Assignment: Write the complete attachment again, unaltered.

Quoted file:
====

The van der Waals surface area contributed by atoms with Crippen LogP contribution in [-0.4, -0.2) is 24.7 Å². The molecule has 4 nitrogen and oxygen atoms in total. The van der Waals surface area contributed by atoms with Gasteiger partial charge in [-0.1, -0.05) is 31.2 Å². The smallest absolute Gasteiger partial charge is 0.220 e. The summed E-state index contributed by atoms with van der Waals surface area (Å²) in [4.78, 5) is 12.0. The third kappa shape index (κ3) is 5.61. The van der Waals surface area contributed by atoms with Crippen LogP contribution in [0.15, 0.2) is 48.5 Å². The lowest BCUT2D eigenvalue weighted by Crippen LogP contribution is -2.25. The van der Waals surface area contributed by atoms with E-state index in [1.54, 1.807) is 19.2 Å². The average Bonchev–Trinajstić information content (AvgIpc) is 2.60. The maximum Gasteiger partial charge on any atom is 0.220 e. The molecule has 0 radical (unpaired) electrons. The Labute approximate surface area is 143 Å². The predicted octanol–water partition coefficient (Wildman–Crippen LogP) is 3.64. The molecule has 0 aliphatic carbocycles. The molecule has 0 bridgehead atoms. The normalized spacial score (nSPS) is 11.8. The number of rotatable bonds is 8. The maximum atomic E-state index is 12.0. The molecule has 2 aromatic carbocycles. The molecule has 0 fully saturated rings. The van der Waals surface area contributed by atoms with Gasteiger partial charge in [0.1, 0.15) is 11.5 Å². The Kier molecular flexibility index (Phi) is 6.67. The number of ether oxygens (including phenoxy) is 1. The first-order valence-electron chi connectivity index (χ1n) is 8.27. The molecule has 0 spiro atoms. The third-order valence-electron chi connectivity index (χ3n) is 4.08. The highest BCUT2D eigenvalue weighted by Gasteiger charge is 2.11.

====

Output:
The van der Waals surface area contributed by atoms with Crippen LogP contribution in [-0.4, -0.2) is 24.7 Å². The molecule has 4 nitrogen and oxygen atoms in total. The van der Waals surface area contributed by atoms with Gasteiger partial charge in [-0.1, -0.05) is 31.2 Å². The smallest absolute Gasteiger partial charge is 0.220 e. The summed E-state index contributed by atoms with van der Waals surface area (Å²) in [4.78, 5) is 12.0. The third kappa shape index (κ3) is 5.61. The van der Waals surface area contributed by atoms with Crippen LogP contribution in [0.15, 0.2) is 48.5 Å². The lowest BCUT2D eigenvalue weighted by Crippen LogP contribution is -2.25. The van der Waals surface area contributed by atoms with E-state index in [1.54, 1.807) is 19.2 Å². The average Bonchev–Trinajstić information content (AvgIpc) is 2.60. The maximum Gasteiger partial charge on any atom is 0.220 e. The molecule has 0 radical (unpaired) electrons. The Labute approximate surface area is 143 Å². The predicted octanol–water partition coefficient (Wildman–Crippen LogP) is 3.64. The molecule has 0 aliphatic carbocycles. The molecule has 0 bridgehead atoms. The normalized spacial score (nSPS) is 11.8. The number of rotatable bonds is 8. The maximum atomic E-state index is 12.0. The molecule has 2 aromatic carbocycles. The molecule has 0 fully saturated rings. The van der Waals surface area contributed by atoms with Gasteiger partial charge in [0.1, 0.15) is 11.5 Å². The Kier molecular flexibility index (Phi) is 6.67. The number of ether oxygens (including phenoxy) is 1. The first-order valence-electron chi connectivity index (χ1n) is 8.27. The molecule has 0 spiro atoms. The third-order valence-electron chi connectivity index (χ3n) is 4.08. The highest BCUT2D eigenvalue weighted by Gasteiger charge is 2.11.